Fun and fungi in Sweden’s forests
Enjoy an easygoing fly-ride adventure through the forest trails of southern Sweden
MOOSE TOWER. TWO words that don’t seem right together, like ‘roadkill milkshake’, ‘flatulence festival’ or ‘President Trump’. But tour guide Mats Jonsson insists that’s what the wooden structure at the side of the road is. An elevated platform to help you spot a moose from a distance? A higher safeground to help you escape a charging male? “It’s so when you shoot the moose, the bullet goes down in to the ground and doesn’t carry on out the other side,” he explains. Welcome to Sweden.
It’s the kind of culture clash that might make me feel a long way from my non-moose-sniping home — only I’m not. This morning I woke up in my own bed, drove to an airport and boarded a plane. Two hours later I landed in Gothenburg and met Mats. After lunch I climbed onto one of his Yamaha XT660R hire bikes, rode into a forest and learned everything about moose towers. Small world.
Sweden, however, is huge. It’s more than twice the size of Britain, with only a sixth of our population. Instead of houses and humans, it’s populated by trees and lakes. And filling the space in between them is an intricate network of gravel trails that are
just ripe for riding. These are not treacherous, fiendish, enduro-expert Dakar stages, but easy, unsealed, purposeful pathways. You could have never ridden an off-road bike before and you wouldn’t struggle.
That’s Mats’ thinking behind his tour company, Magic Motor Experience. His fly-ride guided excursions are aimed at riders with any amount of adventure experience, right down to complete novices. He organises everything – the bike, petrol, insurance, routes, schedule, hotels and meals – and then personally leads each small group of around four riders. A support car follows carrying your overnight luggage. If you’ve never turned a knobbly wheel before, he can even offer tuition. All you need to do is turn up with
your riding kit. It’s the perfect entry to the world of adventure riding.
During our four-day taster of what Mats can offer, most of the miles are on easy trails that snake gently through a mix of open farmland and vast forests. These dense walls of pine and spruce blur past on both sides, tower overhead and smell amazing. The surface varies — there’s sandy soil, hard-packed dirt, chunky gravel, a few grassy sections — and the frequent rotation between them keeps you on your toes (sometimes literally). You quickly learn how the bike reacts differently to each one. At times you can simply sit in the XT’S seat and ride it like you’re on tarmac; at others you need to be stood up on the pegs, steering by shifting bodyweight.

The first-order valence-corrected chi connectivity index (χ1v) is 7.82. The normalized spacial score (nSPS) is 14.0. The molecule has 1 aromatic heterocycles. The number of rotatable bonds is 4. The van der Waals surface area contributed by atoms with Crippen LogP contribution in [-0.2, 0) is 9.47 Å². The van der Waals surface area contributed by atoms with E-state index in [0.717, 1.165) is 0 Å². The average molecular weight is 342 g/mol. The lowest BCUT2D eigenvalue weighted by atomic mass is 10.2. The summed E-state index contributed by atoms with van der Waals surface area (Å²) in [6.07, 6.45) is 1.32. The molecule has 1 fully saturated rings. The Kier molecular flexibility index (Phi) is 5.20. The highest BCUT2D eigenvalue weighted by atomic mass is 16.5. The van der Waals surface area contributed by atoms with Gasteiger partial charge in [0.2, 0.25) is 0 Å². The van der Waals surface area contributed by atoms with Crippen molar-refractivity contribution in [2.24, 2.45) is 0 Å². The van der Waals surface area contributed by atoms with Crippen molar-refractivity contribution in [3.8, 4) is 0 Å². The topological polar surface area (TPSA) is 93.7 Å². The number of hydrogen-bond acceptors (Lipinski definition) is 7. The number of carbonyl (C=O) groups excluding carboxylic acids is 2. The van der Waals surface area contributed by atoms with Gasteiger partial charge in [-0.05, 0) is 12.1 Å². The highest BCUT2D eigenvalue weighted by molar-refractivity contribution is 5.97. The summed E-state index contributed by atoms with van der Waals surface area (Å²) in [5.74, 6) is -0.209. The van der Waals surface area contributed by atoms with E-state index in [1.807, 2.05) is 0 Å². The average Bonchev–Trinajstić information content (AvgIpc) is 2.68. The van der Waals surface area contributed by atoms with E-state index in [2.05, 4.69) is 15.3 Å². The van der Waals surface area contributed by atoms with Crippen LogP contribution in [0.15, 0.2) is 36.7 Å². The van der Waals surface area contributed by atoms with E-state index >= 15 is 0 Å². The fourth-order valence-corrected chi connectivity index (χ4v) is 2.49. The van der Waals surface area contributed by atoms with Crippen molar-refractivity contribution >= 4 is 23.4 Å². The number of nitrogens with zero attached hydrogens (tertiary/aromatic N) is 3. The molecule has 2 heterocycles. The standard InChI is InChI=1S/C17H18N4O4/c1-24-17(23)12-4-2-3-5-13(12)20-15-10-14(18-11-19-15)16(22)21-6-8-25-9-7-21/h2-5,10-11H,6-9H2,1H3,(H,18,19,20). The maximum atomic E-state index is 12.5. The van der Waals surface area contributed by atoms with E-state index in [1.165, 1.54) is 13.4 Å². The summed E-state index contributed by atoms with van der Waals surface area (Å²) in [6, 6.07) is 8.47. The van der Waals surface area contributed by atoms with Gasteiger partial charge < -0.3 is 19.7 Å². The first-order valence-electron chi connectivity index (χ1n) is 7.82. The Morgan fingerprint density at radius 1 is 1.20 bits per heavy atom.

When the going is easy, the bars feel solid and stable in your hands but when the gravel gets deeper, you can feel it shimmying and slewing. Speeds vary with the conditions. Sometimes it’s rolling along gently in second gear, ducking under tree branches and picking lines around comically vibrant giant red mushrooms. Sometimes it’s fast and wide open in top gear, eyes scanning the distance with well over 100kph (60mph) on the digital display. Most of the time it’s an easy, steady 70kph (45mph) or so in third or fourth. Having Mats set the pace up front is a huge help.
There are regular stretches of road too. Some simply offer a breather to break up the off-road runs, some help cover the distance more effectively, and some are put in for their own sheer entertainment. There are several stunning, soaring sweeps through forests, the bikes’ slim, tall, knobbly tyres doing nothing to hold back the handling or enjoyment.
Whether on-road or off, most of the time you’re the only vehicles around for as far as the eye can see or the ear can hear. At first it’s disconcerting, but then it’s surprising how quickly you get used to the solitude and the freedom — and then how you come to expect it. It took two and a half days before I had to stop at a junction to wait for a car; somehow it still irritated me. Particularly when you’re riding off-road, the trouble with there being no other traffic for 99% of the time is the 1% when you’re wrong — when you’re actually startled to see that you’re sharing the trail with a walker, a cyclist, a Peugeot 308 bouncing along through the middle of nowhere, or a gargantuan Scania tree-felling truck parked across the path. Or even — and I swear this is true — the MV Agusta F4 1000 we encountered on one gravel trail.